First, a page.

Background: Tightening of plantar fascia by passively dorsiflexing the toes during walking has functional importance. The purpose of this research was to evaluate the influence of big toe dorsiflexion angles upon plantar fascia tension (the windlass effect) with a nonlinear finite element approach.
Materials and methods: A two-dimensional finite element model of the first ray was constructed for biomechanical analysis. In order to imitate the windlass effect and to evaluate the mechanical responses of the plantar fascia under various conditions, 12 model simulations–three dorsiflexion angles of the big toe (45 degrees, 30 degrees, and 15 degrees), two plantar fascia properties (linear, nonlinear), and two weightbearing conditions (with body weight, without body weight)–were designed and analyzed.
Results: Our results demonstrated that nonlinear modeling of the plantar fascia provides a more sophisticated representation of experimental data than the linear one. Nonlinear plantar fascia setting also predicted a higher stress distribution along the fiber directions especially with larger toe dorsiflexion angles (45 degrees>30 degrees>15 degrees). The plantar fascia stress was found higher near the metatarsal insertion and faded as it moved toward the calcaneal insertion.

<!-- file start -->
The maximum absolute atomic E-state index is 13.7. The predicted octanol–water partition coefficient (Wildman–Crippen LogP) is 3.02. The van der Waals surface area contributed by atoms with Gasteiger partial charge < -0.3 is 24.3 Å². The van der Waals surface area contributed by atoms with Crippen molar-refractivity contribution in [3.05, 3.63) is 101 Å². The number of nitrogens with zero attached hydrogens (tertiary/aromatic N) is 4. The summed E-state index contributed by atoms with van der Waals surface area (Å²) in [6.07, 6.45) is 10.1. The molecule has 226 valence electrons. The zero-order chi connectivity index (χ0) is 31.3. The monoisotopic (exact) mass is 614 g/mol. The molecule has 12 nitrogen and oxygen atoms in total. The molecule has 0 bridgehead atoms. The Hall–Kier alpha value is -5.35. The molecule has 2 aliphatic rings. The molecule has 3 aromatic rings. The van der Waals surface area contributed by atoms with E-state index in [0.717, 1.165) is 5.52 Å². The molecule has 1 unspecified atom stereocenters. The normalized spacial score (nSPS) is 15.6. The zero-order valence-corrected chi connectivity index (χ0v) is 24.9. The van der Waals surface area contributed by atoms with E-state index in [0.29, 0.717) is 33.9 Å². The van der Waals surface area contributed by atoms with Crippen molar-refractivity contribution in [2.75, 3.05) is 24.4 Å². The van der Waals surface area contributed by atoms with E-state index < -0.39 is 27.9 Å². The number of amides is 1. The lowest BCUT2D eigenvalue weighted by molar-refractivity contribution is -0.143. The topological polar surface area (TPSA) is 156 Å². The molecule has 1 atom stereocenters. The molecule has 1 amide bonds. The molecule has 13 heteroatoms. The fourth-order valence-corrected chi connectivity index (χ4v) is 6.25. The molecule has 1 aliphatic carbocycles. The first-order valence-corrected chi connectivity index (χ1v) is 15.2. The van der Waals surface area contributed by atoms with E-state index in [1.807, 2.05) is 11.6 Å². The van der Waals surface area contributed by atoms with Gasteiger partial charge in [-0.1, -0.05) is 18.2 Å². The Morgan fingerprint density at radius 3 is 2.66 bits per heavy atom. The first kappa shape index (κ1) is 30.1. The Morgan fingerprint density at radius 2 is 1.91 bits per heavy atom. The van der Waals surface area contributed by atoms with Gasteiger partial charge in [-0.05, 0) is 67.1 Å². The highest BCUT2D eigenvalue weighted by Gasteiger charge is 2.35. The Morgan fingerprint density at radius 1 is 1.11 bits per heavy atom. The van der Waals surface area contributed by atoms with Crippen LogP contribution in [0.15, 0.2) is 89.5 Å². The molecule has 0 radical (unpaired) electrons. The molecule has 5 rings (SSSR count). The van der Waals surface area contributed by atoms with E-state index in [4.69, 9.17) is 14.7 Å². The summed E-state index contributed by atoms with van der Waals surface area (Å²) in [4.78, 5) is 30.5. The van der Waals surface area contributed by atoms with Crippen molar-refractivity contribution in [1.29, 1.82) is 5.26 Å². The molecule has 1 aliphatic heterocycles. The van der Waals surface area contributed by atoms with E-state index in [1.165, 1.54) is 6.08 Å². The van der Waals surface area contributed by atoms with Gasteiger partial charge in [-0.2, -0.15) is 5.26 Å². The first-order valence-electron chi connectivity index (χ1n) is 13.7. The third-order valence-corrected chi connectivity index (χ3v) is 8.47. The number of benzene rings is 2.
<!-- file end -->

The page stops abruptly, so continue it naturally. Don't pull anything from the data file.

Conclusion: Passively dorsiflexing the big toe imposes tension onto the plantar fascia. Windlass mechanism also occurs during stance phase of walking while the toes begin to dorsiflex. From a biomechanical standpoint, the plantar fascia tension may help propel the body upon its release at the point of push off.
Clinical relevance: A controlled stretch via dorsiflexing the big toe may have a positive effect on treating plantar fasciitis by providing proper guidance for collagen regeneration. The windlass mechanism is also active during the stance phase of walking when the toes begin to dorsiflex.
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